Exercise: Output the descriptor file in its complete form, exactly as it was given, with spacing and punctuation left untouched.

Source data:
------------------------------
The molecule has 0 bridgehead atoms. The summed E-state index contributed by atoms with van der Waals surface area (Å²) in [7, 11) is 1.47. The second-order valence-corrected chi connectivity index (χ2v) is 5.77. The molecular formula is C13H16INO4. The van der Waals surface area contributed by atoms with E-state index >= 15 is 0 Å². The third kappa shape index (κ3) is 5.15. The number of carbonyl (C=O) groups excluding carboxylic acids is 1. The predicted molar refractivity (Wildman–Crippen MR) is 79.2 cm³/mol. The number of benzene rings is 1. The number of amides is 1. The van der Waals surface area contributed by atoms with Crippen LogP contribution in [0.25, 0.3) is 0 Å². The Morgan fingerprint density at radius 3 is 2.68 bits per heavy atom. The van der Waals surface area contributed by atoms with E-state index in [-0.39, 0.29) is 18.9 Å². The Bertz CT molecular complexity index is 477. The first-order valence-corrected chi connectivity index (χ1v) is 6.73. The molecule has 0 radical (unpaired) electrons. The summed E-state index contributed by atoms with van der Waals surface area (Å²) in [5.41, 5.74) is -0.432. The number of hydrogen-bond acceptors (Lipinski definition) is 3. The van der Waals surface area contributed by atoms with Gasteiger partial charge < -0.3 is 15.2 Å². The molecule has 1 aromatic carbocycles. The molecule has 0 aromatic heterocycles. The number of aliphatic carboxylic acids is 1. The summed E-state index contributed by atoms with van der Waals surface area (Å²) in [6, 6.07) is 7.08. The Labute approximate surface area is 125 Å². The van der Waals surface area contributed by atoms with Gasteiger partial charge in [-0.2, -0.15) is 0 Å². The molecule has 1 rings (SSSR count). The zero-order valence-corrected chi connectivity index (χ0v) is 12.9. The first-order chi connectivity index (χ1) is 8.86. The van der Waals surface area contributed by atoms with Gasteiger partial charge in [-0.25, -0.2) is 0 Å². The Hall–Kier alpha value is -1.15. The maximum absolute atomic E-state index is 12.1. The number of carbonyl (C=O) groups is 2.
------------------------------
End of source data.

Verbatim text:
The molecule has 0 bridgehead atoms. The summed E-state index contributed by atoms with van der Waals surface area (Å²) in [7, 11) is 1.47. The second-order valence-corrected chi connectivity index (χ2v) is 5.77. The molecular formula is C13H16INO4. The van der Waals surface area contributed by atoms with E-state index >= 15 is 0 Å². The third kappa shape index (κ3) is 5.15. The number of carbonyl (C=O) groups excluding carboxylic acids is 1. The predicted molar refractivity (Wildman–Crippen MR) is 79.2 cm³/mol. The number of benzene rings is 1. The number of amides is 1. The van der Waals surface area contributed by atoms with Crippen LogP contribution in [0.25, 0.3) is 0 Å². The Morgan fingerprint density at radius 3 is 2.68 bits per heavy atom. The van der Waals surface area contributed by atoms with E-state index in [-0.39, 0.29) is 18.9 Å². The Bertz CT molecular complexity index is 477. The first-order valence-corrected chi connectivity index (χ1v) is 6.73. The molecule has 0 radical (unpaired) electrons. The summed E-state index contributed by atoms with van der Waals surface area (Å²) in [5.41, 5.74) is -0.432. The number of hydrogen-bond acceptors (Lipinski definition) is 3. The van der Waals surface area contributed by atoms with Gasteiger partial charge < -0.3 is 15.2 Å². The molecule has 1 aromatic carbocycles. The molecule has 0 aromatic heterocycles. The number of aliphatic carboxylic acids is 1. The summed E-state index contributed by atoms with van der Waals surface area (Å²) in [6, 6.07) is 7.08. The Labute approximate surface area is 125 Å². The van der Waals surface area contributed by atoms with Gasteiger partial charge in [-0.2, -0.15) is 0 Å². The molecule has 1 rings (SSSR count). The zero-order valence-corrected chi connectivity index (χ0v) is 12.9. The first-order chi connectivity index (χ1) is 8.86. The van der Waals surface area contributed by atoms with Gasteiger partial charge in [-0.25, -0.2) is 0 Å². The Hall–Kier alpha value is -1.15. The maximum absolute atomic E-state index is 12.1. The number of carbonyl (C=O) groups is 2.